This month I finally decided that I needed to continue on with what I had planned to do with my dogs. Originally, I had wanted to attend dog shows and trial, do precision obedience and other sports with my dogs because I love doing it and so I could demonstrate that any dog can do well with proper training.
Somehow I got sidetracked.
I let myself be influenced away from what I really wanted to be doing. This was a problem with me in the past, but since I have become conscious of it, I am able to make a change.
This was no one’s fault but my own.
So even though I am still having trouble accepting the loss of two dogs, we have a new puppy. He is Ira, a Kuvasz registered with the Canadian Kennel Club. Ira is not a replacement for our dogs Miranda or Finn who passed away this year. He is joining us as planned and would have been welcomed by the two who left us as if he were a son, because they were such loving dogs.
You may wonder why I want to buy a dog when there are so many dogs available at shelters and through rescues. I have adopted/rescued several dogs in the past and have nothing against them whatsoever. The main reason is the following:
A responsible breeder will take back any dog for any reason at any time during the dog’s life. This protects the dog. It does not encourage people to return their dogs and does not promote irresponsible dog ownership. This is not a criticism of shelters at all.
If something happens to me I know my dogs will be returned safely to their breeder. This way one does not have to fill the overfilled shelters or rescues with more dogs. You have a safety net.
Anyway, I had not intended this post to be a lecture on registered dogs. I wanted to talk about how a new dog fits in to our household.
We live in the country and are trying to live as eco-friendly as we can. I feel that the state of our earth is at a turning point and I want to reduce my impact on the earth as much as possible. So as I said before, I am returning to living as I believe – I must do whatever I can to help nature.
Dogs figure into this idea well. They live with us and help us do things. Livestock guardian dogs are very important in this plan. The ranchers in our area do not use these dogs with their livestock. I don’t think it’s because they don’t want to, I think it is simply because they don’t know about it. And livestock ranchers are not going anywhere for the foreseeable future so promotion of a dog that helps protect wildlife is foremost on my agenda.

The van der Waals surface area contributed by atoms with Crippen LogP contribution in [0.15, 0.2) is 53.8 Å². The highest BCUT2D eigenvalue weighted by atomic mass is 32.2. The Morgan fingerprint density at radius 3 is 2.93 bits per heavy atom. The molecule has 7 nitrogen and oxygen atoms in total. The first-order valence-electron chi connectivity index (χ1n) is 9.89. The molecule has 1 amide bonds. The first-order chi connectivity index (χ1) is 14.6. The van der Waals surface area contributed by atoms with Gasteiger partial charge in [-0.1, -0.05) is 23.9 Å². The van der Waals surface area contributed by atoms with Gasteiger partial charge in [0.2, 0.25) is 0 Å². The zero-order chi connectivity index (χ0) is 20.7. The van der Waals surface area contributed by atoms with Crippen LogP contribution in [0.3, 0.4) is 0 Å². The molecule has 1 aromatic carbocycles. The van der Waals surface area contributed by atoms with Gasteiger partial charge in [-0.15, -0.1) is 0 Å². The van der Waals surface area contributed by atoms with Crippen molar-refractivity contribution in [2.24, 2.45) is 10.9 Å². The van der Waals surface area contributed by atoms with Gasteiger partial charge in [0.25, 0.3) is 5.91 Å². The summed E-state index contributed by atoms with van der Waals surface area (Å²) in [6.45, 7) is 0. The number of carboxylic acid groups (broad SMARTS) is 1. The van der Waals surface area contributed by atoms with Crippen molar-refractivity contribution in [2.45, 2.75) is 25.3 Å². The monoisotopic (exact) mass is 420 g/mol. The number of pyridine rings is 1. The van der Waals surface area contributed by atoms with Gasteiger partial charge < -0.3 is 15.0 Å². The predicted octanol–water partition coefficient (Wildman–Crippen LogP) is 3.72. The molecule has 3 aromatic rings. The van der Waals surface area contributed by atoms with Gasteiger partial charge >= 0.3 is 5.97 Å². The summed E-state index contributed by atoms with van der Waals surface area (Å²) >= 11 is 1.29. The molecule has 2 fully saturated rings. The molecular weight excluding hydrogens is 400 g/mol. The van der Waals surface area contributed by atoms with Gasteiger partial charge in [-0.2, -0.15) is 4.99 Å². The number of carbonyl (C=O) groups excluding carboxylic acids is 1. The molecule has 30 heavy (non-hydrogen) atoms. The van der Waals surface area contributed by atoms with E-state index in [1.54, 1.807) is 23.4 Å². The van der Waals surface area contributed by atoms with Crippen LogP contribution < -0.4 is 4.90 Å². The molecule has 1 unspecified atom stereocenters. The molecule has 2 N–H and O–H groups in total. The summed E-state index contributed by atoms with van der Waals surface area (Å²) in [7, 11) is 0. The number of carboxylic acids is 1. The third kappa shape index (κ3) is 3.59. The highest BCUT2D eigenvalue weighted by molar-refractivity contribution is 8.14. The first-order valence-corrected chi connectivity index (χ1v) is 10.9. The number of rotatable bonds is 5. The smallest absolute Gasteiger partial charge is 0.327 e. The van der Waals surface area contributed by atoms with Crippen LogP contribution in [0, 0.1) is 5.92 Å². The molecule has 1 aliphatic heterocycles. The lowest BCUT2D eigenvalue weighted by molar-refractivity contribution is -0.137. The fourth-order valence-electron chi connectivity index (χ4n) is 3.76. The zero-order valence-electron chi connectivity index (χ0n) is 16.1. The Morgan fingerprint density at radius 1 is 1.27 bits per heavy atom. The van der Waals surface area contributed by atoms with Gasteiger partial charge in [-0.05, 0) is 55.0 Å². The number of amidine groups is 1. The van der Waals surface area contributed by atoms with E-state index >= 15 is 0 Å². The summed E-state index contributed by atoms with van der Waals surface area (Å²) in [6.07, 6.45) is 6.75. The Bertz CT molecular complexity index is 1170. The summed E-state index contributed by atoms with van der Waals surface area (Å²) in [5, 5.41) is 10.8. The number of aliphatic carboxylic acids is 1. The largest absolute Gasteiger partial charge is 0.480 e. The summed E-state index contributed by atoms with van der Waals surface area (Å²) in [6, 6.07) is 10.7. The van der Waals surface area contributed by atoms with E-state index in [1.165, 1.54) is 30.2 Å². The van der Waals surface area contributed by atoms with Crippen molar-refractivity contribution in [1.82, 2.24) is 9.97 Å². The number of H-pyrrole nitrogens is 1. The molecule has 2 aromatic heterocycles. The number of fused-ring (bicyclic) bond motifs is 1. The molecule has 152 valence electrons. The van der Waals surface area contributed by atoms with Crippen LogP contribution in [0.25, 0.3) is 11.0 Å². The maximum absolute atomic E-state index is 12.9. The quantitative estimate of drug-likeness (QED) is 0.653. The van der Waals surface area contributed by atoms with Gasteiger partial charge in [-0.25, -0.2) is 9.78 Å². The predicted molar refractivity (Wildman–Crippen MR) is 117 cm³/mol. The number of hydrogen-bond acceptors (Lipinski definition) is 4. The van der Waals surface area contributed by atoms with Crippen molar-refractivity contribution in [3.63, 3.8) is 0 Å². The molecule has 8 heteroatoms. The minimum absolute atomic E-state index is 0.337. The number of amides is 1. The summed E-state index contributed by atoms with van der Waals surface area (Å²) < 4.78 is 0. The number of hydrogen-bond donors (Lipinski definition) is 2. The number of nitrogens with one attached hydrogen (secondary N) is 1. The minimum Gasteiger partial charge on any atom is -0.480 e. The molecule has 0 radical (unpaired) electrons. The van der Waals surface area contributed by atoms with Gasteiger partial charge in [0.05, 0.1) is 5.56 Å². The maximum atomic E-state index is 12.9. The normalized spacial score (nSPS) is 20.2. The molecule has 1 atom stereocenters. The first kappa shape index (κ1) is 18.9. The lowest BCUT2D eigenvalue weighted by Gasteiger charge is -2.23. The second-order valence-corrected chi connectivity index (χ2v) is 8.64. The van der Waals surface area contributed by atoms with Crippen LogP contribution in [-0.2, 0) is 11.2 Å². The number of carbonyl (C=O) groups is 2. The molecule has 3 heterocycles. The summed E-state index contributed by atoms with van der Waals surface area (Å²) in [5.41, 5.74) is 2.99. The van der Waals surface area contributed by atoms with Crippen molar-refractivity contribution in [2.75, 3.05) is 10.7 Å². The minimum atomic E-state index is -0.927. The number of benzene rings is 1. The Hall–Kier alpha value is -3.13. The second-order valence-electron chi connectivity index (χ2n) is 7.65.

It is a common belief that Livestock guardian Dogs especially the Kuvasz are naturally aggressive, hard to train and hard to handle. This is another focus of mine – to help change beliefs about these dogs.
There are so many myths about dogs, so helping to change one or two is a start. You can’t do everything.
Aside from this, when I chose the Kuvasz as my other breed (besides Australian Shepherds), I took over a year of study and consultation to decide. I did not choose lightly. With this much care and thought going into it, I feel that I should continue on with my original interest and not get sidetracked by outside influences anymore. Again, no one’s fault but my own. It’s the way I used to be.
So Ira is currently 13 weeks old and 30.2 lbs. He is easily trained with food rewards and has already acheived his Novice Trick Dog Title. Don’t worry, some of the “tricks” include “sit”, “down” and “come”. Everything is a trick to a dog.
Look forward to updates on his training and life at home and on the road at dog shows. He will also be looking after a group of ducks at some point.
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